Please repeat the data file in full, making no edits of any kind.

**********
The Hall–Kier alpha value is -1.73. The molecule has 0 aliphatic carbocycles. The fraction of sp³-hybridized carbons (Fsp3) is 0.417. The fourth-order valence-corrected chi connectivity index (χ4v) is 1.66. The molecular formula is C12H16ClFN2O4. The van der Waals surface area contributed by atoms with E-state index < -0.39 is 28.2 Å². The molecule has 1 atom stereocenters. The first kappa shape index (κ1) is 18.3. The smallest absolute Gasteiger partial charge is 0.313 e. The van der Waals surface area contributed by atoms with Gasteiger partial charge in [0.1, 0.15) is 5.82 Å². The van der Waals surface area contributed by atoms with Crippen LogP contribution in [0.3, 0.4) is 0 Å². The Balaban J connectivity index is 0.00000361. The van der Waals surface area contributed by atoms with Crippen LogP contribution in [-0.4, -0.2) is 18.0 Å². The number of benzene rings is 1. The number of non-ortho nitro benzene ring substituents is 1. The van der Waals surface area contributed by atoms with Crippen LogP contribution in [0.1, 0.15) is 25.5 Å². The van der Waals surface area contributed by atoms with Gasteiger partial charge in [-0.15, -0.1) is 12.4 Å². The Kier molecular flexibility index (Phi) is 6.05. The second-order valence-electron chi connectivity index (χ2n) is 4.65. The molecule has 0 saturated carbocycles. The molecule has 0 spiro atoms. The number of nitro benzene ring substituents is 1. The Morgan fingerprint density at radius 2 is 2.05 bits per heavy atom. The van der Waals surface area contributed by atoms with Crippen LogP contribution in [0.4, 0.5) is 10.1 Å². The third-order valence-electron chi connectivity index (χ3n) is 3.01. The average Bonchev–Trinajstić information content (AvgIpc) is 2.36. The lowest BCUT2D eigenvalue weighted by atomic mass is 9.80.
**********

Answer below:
The Hall–Kier alpha value is -1.73. The molecule has 0 aliphatic carbocycles. The fraction of sp³-hybridized carbons (Fsp3) is 0.417. The fourth-order valence-corrected chi connectivity index (χ4v) is 1.66. The molecular formula is C12H16ClFN2O4. The van der Waals surface area contributed by atoms with E-state index < -0.39 is 28.2 Å². The molecule has 1 atom stereocenters. The first kappa shape index (κ1) is 18.3. The smallest absolute Gasteiger partial charge is 0.313 e. The van der Waals surface area contributed by atoms with Gasteiger partial charge in [0.1, 0.15) is 5.82 Å². The van der Waals surface area contributed by atoms with Crippen LogP contribution in [0.3, 0.4) is 0 Å². The Balaban J connectivity index is 0.00000361. The van der Waals surface area contributed by atoms with Crippen LogP contribution in [-0.4, -0.2) is 18.0 Å². The number of benzene rings is 1. The number of non-ortho nitro benzene ring substituents is 1. The van der Waals surface area contributed by atoms with Crippen LogP contribution in [0.1, 0.15) is 25.5 Å². The van der Waals surface area contributed by atoms with Gasteiger partial charge in [-0.15, -0.1) is 12.4 Å². The Kier molecular flexibility index (Phi) is 6.05. The second-order valence-electron chi connectivity index (χ2n) is 4.65. The molecule has 0 saturated carbocycles. The molecule has 0 spiro atoms. The number of nitro benzene ring substituents is 1. The Morgan fingerprint density at radius 2 is 2.05 bits per heavy atom. The van der Waals surface area contributed by atoms with Crippen LogP contribution in [0.4, 0.5) is 10.1 Å². The third-order valence-electron chi connectivity index (χ3n) is 3.01. The average Bonchev–Trinajstić information content (AvgIpc) is 2.36. The lowest BCUT2D eigenvalue weighted by atomic mass is 9.80.